Last night on The Hour, George had on Tricia Helfer, of model/Battlestar Galactica fame. She’s promoting a new movie, Walk All Over Me, in which she plays a professional dominatrix. While George and her had a chat about the challenges of playing a dominatrix (which she likened to playing a robot, like her BSG role,) it got me thinking about how Hollywood depicts the relationship between female dominants and submissives and how it deals with “kink” in general. Mainstream film and television has never been very good at depicting the BDSM community, pushing characters who participate into the fringes and only increasing the stigma that surround their personal and professional choices. I’m curious to see how Walk All Over Me, also starring LeeLee Sobieski, tackles the issue.
Admittedly, I’m facinated with how intimate power dynamics can completely contradict or emphasize one’s own personal political ideologies. Specifically; can a submissive be a feminist? Where does the dominatrix identity fall into feminist politics, if at all? Frankly, in writing this I found it difficult to find SM characters in film and television that weren’t caricatures, added only for laughs, or damaged victims needing to be saved.
For the interest of my analysis of some more “feminist” SM characterizations, I’ve picked one indie film’s personal life submissive and one mainstream television professional dominant.
Only highlighting my fascination with the question of feminist ideology and kink, my list of favourite films includes Steven Shainberg’s Secretary, the 2002 indie black comedy starring Maggie Gyllenhaal and James Spader. (Notably, Shainberg also directed Fur, also worth a look if you’re interested in the idea of less than traditional attractions.) Based on a Mary Gaitskill short story, Secretary centres around (the completely charming) Lee Holloway, a young woman recently released from a mental hospital after being admitted for self-harm, who subsequently gets a job as a secretary for lawyer E. Edward Grey.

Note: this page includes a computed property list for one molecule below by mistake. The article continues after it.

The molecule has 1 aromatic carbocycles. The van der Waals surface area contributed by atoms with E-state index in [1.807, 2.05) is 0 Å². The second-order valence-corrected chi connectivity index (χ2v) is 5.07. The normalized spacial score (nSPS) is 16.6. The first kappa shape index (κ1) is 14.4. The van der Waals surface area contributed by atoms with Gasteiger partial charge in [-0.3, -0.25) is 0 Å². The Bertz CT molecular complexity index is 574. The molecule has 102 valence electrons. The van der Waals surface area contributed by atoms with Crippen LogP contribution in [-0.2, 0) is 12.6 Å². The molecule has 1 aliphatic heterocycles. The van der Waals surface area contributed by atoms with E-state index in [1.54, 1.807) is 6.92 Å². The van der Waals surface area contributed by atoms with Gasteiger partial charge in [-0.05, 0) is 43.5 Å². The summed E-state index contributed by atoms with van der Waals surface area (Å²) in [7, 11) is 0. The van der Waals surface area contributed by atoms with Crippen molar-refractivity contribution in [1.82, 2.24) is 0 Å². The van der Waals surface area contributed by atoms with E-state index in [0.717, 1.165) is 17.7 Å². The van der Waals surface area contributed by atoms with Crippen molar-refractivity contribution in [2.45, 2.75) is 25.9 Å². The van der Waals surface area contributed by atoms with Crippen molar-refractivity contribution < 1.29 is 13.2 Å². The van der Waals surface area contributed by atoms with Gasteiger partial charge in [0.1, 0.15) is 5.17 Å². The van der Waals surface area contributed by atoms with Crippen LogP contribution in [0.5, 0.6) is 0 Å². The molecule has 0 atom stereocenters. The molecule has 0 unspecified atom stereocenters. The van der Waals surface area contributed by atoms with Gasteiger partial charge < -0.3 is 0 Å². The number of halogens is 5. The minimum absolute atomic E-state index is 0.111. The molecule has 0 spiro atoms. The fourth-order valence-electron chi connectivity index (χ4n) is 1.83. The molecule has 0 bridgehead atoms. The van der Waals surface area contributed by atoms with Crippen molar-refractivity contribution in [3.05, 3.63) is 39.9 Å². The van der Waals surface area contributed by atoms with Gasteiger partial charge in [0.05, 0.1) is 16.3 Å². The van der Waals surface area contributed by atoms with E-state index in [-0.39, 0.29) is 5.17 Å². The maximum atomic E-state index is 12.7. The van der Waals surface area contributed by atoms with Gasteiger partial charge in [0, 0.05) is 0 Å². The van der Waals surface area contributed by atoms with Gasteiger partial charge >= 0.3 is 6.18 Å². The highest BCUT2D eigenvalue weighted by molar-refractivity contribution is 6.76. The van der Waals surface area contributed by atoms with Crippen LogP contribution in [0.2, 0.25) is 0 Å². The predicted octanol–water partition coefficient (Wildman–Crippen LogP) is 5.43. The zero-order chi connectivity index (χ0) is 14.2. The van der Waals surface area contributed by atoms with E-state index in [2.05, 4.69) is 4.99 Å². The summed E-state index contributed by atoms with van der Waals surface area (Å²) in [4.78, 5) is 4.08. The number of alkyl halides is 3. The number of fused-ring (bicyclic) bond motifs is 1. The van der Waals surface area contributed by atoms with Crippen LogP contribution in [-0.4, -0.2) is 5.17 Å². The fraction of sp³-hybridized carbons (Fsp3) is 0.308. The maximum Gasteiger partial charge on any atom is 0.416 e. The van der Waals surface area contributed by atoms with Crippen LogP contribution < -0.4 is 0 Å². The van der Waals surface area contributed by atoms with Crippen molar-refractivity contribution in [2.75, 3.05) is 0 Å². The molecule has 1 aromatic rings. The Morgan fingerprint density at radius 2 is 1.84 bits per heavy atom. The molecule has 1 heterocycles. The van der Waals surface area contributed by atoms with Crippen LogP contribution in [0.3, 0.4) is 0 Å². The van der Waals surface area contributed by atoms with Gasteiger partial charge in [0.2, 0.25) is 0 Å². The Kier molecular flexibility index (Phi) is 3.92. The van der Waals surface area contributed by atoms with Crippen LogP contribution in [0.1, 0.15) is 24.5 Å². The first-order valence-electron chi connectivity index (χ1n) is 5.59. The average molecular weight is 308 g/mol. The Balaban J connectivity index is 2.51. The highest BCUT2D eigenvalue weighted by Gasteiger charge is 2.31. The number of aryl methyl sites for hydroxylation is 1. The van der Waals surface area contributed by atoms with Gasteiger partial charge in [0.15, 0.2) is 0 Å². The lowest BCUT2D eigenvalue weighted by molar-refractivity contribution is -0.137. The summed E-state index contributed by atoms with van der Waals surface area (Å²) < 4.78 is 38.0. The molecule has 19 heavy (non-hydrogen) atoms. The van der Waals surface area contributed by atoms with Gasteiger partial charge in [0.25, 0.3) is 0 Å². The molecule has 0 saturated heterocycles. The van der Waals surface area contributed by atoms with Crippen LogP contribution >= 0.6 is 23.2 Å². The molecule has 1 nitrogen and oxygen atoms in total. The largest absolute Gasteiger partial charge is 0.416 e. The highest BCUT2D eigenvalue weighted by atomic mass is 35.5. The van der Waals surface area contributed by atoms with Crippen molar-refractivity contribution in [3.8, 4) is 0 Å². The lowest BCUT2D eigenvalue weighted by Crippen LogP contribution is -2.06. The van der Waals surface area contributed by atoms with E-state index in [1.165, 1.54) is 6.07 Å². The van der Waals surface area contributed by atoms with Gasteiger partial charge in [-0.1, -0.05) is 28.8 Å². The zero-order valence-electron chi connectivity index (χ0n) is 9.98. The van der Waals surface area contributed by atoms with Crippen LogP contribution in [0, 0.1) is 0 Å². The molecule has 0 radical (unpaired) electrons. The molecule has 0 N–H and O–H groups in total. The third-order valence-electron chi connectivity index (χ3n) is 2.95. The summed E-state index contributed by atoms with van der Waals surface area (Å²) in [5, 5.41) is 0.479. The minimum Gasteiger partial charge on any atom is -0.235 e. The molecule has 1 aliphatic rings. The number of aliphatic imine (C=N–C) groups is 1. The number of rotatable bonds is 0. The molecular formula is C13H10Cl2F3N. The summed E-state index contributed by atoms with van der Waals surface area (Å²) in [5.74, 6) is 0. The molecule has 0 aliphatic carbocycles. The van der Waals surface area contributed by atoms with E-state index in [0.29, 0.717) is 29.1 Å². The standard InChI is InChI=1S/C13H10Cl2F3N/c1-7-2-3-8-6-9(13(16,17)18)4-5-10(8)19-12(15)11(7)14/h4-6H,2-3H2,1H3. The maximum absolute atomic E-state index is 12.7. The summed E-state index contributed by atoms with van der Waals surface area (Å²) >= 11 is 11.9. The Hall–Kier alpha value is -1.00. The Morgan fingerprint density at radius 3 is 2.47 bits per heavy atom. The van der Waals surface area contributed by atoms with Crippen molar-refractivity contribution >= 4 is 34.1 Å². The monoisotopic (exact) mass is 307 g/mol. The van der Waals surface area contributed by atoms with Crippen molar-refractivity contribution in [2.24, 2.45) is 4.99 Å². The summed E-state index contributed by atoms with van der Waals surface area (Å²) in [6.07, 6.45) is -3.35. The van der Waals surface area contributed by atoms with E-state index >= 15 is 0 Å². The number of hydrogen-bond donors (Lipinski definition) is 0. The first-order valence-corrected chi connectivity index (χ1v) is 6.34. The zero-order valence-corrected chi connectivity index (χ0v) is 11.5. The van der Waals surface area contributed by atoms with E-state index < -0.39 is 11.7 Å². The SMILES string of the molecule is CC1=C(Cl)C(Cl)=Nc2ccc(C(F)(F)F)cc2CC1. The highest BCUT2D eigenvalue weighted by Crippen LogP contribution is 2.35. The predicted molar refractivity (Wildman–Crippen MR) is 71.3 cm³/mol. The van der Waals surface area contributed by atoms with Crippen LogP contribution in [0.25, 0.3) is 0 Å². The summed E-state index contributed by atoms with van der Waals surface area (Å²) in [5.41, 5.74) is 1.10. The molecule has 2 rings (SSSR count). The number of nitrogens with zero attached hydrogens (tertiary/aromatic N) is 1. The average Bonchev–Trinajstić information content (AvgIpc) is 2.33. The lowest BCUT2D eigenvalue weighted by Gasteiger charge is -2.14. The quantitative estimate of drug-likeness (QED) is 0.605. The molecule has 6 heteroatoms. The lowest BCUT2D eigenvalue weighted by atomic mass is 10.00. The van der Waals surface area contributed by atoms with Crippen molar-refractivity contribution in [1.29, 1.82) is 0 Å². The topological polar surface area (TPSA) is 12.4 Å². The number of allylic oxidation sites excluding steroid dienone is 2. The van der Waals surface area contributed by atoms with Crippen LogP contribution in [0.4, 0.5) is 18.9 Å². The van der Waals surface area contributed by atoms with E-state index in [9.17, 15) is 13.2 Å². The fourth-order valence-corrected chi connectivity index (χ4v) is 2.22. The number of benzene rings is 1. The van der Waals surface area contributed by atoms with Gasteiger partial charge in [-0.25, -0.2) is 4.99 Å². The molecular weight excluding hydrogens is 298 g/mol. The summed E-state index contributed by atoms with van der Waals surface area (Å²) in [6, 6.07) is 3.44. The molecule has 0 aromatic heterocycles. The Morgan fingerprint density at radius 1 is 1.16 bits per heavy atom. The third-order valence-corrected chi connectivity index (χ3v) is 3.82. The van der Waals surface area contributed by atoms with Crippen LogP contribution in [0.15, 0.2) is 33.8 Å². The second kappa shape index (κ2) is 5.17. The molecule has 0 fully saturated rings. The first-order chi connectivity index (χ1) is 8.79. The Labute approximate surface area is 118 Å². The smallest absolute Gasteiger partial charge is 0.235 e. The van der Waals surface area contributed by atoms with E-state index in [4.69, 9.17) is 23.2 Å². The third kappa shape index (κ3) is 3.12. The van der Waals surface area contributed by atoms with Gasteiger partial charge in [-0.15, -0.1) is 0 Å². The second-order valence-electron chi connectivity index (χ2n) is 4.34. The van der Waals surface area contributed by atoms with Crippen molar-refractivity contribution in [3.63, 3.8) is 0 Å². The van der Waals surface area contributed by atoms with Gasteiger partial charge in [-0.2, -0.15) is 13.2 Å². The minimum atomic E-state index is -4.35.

The relationship between Lee and her demanding boss quickly becomes sadomasochistic in nature, although not immediately sexual. It is apparent that in order to eliminate the urge to self harm from her life, Lee is in need of a relationship where she can submit, a relationship she quickly finds with E. Edward Grey. What results is surprisingly beautiful - the film is a very sensitive look at the SM dynamic (however arguably unrealistic,) never exploitive or judgmental of either character’s feelings or inclinations.
Despite the fact that Lee’s character is submissive by definition, she is uniquely empowered. Throughout the film she has a more “traditional” romantic relationship with Peter, but his inexperience and inclination towards marriage and suburbia repulses her, only pushing her more towards her domineering boss. Ironically, the more she submits to Mr. Grey, the more in control she becomes - a subversive and touching message that carries you into the film’s heart-wrenching, poetic climax. From the New York Times:
…Cinematic sadomasochism (usually in the form of a cartoonish leather-clad dominatrix wielding a riding crop) has tended to be a visual joke shoehorned into a movie to certify its sexual hipness. But when it becomes the subject of a film, the humor vanishes, and the mood turns grim and clinical.’Secretary’ breaks that mold by remaining gently amused at its fun couple’s fantasy role playing. But even when it’s laughing, the laughter is more collaborative than derisive. Lee may be shown crawling around the floor with an envelope in her teeth, but the movie still insists on seeing her as a plucky heroine plotting her own sexual emancipation.